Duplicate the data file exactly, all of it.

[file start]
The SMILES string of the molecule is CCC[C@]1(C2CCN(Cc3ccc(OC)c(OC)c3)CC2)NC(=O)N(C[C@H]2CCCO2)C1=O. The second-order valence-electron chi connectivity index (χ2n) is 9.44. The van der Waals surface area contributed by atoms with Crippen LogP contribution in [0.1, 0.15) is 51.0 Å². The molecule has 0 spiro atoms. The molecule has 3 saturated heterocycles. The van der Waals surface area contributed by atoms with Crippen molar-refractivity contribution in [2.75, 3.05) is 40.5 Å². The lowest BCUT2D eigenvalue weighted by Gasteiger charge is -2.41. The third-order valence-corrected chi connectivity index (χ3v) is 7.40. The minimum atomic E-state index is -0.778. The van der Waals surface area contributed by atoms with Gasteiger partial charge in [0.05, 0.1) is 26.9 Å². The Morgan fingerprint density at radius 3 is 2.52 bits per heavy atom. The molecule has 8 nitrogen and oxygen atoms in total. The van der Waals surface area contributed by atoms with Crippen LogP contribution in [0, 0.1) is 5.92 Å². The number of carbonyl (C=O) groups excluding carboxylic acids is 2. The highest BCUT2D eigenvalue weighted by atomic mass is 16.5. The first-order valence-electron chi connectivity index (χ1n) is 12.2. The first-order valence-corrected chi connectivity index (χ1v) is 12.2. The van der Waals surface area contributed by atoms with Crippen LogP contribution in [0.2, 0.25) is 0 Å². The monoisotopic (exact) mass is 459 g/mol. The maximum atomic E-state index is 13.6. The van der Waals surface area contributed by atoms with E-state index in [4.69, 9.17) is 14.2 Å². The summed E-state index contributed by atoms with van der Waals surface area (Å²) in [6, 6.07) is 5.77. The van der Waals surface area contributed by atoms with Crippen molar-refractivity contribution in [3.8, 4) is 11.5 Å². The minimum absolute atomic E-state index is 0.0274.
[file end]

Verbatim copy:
The SMILES string of the molecule is CCC[C@]1(C2CCN(Cc3ccc(OC)c(OC)c3)CC2)NC(=O)N(C[C@H]2CCCO2)C1=O. The second-order valence-electron chi connectivity index (χ2n) is 9.44. The van der Waals surface area contributed by atoms with Crippen LogP contribution in [0.1, 0.15) is 51.0 Å². The molecule has 0 spiro atoms. The molecule has 3 saturated heterocycles. The van der Waals surface area contributed by atoms with Crippen molar-refractivity contribution in [2.75, 3.05) is 40.5 Å². The lowest BCUT2D eigenvalue weighted by Gasteiger charge is -2.41. The third-order valence-corrected chi connectivity index (χ3v) is 7.40. The minimum atomic E-state index is -0.778. The van der Waals surface area contributed by atoms with Gasteiger partial charge in [0.05, 0.1) is 26.9 Å². The Morgan fingerprint density at radius 3 is 2.52 bits per heavy atom. The molecule has 8 nitrogen and oxygen atoms in total. The van der Waals surface area contributed by atoms with Crippen LogP contribution in [0, 0.1) is 5.92 Å². The number of carbonyl (C=O) groups excluding carboxylic acids is 2. The highest BCUT2D eigenvalue weighted by atomic mass is 16.5. The first-order valence-electron chi connectivity index (χ1n) is 12.2. The first-order valence-corrected chi connectivity index (χ1v) is 12.2. The van der Waals surface area contributed by atoms with Crippen LogP contribution in [0.2, 0.25) is 0 Å². The monoisotopic (exact) mass is 459 g/mol. The maximum atomic E-state index is 13.6. The van der Waals surface area contributed by atoms with E-state index in [4.69, 9.17) is 14.2 Å². The summed E-state index contributed by atoms with van der Waals surface area (Å²) in [6, 6.07) is 5.77. The van der Waals surface area contributed by atoms with Crippen molar-refractivity contribution in [3.8, 4) is 11.5 Å². The minimum absolute atomic E-state index is 0.0274.